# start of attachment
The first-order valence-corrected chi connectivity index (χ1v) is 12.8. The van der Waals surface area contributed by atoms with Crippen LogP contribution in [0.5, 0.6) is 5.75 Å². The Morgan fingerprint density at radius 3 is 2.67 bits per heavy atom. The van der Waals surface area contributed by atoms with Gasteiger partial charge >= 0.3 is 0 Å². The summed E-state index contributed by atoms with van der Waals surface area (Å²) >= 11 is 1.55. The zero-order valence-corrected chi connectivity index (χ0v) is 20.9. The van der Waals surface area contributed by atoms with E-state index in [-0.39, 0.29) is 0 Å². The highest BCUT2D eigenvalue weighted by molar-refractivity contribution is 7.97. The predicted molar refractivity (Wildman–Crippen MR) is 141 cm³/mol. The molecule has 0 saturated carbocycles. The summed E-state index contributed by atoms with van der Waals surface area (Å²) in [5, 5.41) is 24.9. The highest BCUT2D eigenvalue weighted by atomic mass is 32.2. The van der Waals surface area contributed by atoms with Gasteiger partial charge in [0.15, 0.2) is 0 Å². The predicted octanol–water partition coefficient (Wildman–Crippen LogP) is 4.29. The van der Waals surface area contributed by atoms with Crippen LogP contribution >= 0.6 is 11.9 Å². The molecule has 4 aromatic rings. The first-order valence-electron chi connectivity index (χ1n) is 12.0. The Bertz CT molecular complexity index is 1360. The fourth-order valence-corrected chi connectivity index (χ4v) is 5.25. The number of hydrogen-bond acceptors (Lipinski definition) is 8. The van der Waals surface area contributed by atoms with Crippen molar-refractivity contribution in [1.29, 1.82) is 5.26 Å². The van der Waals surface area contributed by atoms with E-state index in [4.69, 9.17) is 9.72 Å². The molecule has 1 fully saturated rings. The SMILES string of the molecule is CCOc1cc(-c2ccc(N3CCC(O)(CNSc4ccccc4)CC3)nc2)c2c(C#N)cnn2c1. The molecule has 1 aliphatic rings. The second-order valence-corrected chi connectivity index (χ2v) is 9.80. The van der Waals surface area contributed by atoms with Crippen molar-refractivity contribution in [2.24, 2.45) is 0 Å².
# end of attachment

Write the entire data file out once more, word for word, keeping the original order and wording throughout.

The first-order valence-corrected chi connectivity index (χ1v) is 12.8. The van der Waals surface area contributed by atoms with Crippen LogP contribution in [0.5, 0.6) is 5.75 Å². The Morgan fingerprint density at radius 3 is 2.67 bits per heavy atom. The van der Waals surface area contributed by atoms with Gasteiger partial charge >= 0.3 is 0 Å². The summed E-state index contributed by atoms with van der Waals surface area (Å²) >= 11 is 1.55. The zero-order valence-corrected chi connectivity index (χ0v) is 20.9. The van der Waals surface area contributed by atoms with E-state index in [-0.39, 0.29) is 0 Å². The highest BCUT2D eigenvalue weighted by molar-refractivity contribution is 7.97. The predicted molar refractivity (Wildman–Crippen MR) is 141 cm³/mol. The molecule has 0 saturated carbocycles. The summed E-state index contributed by atoms with van der Waals surface area (Å²) in [5, 5.41) is 24.9. The highest BCUT2D eigenvalue weighted by atomic mass is 32.2. The van der Waals surface area contributed by atoms with Gasteiger partial charge in [0.15, 0.2) is 0 Å². The predicted octanol–water partition coefficient (Wildman–Crippen LogP) is 4.29. The van der Waals surface area contributed by atoms with Crippen LogP contribution >= 0.6 is 11.9 Å². The molecule has 4 aromatic rings. The first-order valence-electron chi connectivity index (χ1n) is 12.0. The Bertz CT molecular complexity index is 1360. The fourth-order valence-corrected chi connectivity index (χ4v) is 5.25. The number of hydrogen-bond acceptors (Lipinski definition) is 8. The van der Waals surface area contributed by atoms with Crippen molar-refractivity contribution in [1.29, 1.82) is 5.26 Å². The van der Waals surface area contributed by atoms with E-state index in [4.69, 9.17) is 9.72 Å². The molecule has 1 fully saturated rings. The SMILES string of the molecule is CCOc1cc(-c2ccc(N3CCC(O)(CNSc4ccccc4)CC3)nc2)c2c(C#N)cnn2c1. The molecule has 1 aliphatic rings. The second-order valence-corrected chi connectivity index (χ2v) is 9.80. The van der Waals surface area contributed by atoms with Crippen molar-refractivity contribution in [2.24, 2.45) is 0 Å².